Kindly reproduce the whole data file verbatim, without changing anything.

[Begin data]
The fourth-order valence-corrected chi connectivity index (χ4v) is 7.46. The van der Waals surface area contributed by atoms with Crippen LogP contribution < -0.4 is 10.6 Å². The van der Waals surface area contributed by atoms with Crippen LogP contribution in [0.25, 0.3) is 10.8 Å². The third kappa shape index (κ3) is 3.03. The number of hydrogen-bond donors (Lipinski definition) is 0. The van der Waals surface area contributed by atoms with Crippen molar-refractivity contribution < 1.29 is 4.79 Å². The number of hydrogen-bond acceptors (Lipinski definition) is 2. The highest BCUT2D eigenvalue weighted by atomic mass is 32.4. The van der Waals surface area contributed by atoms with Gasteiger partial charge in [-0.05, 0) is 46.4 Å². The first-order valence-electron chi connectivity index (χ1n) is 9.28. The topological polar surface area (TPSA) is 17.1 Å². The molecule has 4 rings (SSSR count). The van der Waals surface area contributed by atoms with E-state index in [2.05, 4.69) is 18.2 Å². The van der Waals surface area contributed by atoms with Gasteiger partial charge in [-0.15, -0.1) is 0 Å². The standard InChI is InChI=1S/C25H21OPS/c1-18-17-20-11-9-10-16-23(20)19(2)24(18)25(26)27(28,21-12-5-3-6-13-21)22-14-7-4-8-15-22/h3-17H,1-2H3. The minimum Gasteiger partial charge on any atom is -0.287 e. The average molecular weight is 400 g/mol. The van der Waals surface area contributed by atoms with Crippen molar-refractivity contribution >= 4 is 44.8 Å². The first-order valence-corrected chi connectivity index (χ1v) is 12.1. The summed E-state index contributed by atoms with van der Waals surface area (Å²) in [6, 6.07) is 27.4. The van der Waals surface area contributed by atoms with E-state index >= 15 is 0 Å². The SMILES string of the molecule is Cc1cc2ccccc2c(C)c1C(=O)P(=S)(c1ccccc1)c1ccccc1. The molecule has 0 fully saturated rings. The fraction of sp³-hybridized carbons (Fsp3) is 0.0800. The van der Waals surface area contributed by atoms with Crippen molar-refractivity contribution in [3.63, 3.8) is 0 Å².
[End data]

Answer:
The fourth-order valence-corrected chi connectivity index (χ4v) is 7.46. The van der Waals surface area contributed by atoms with Crippen LogP contribution < -0.4 is 10.6 Å². The van der Waals surface area contributed by atoms with Crippen LogP contribution in [0.25, 0.3) is 10.8 Å². The third kappa shape index (κ3) is 3.03. The number of hydrogen-bond donors (Lipinski definition) is 0. The van der Waals surface area contributed by atoms with Crippen molar-refractivity contribution < 1.29 is 4.79 Å². The number of hydrogen-bond acceptors (Lipinski definition) is 2. The highest BCUT2D eigenvalue weighted by atomic mass is 32.4. The van der Waals surface area contributed by atoms with Gasteiger partial charge in [-0.05, 0) is 46.4 Å². The first-order valence-electron chi connectivity index (χ1n) is 9.28. The topological polar surface area (TPSA) is 17.1 Å². The molecule has 4 rings (SSSR count). The van der Waals surface area contributed by atoms with E-state index in [2.05, 4.69) is 18.2 Å². The van der Waals surface area contributed by atoms with Gasteiger partial charge in [-0.15, -0.1) is 0 Å². The standard InChI is InChI=1S/C25H21OPS/c1-18-17-20-11-9-10-16-23(20)19(2)24(18)25(26)27(28,21-12-5-3-6-13-21)22-14-7-4-8-15-22/h3-17H,1-2H3. The minimum Gasteiger partial charge on any atom is -0.287 e. The average molecular weight is 400 g/mol. The van der Waals surface area contributed by atoms with Crippen molar-refractivity contribution >= 4 is 44.8 Å². The first-order valence-corrected chi connectivity index (χ1v) is 12.1. The summed E-state index contributed by atoms with van der Waals surface area (Å²) in [6, 6.07) is 27.4. The van der Waals surface area contributed by atoms with E-state index >= 15 is 0 Å². The SMILES string of the molecule is Cc1cc2ccccc2c(C)c1C(=O)P(=S)(c1ccccc1)c1ccccc1. The molecule has 0 fully saturated rings. The fraction of sp³-hybridized carbons (Fsp3) is 0.0800. The van der Waals surface area contributed by atoms with Crippen molar-refractivity contribution in [3.63, 3.8) is 0 Å².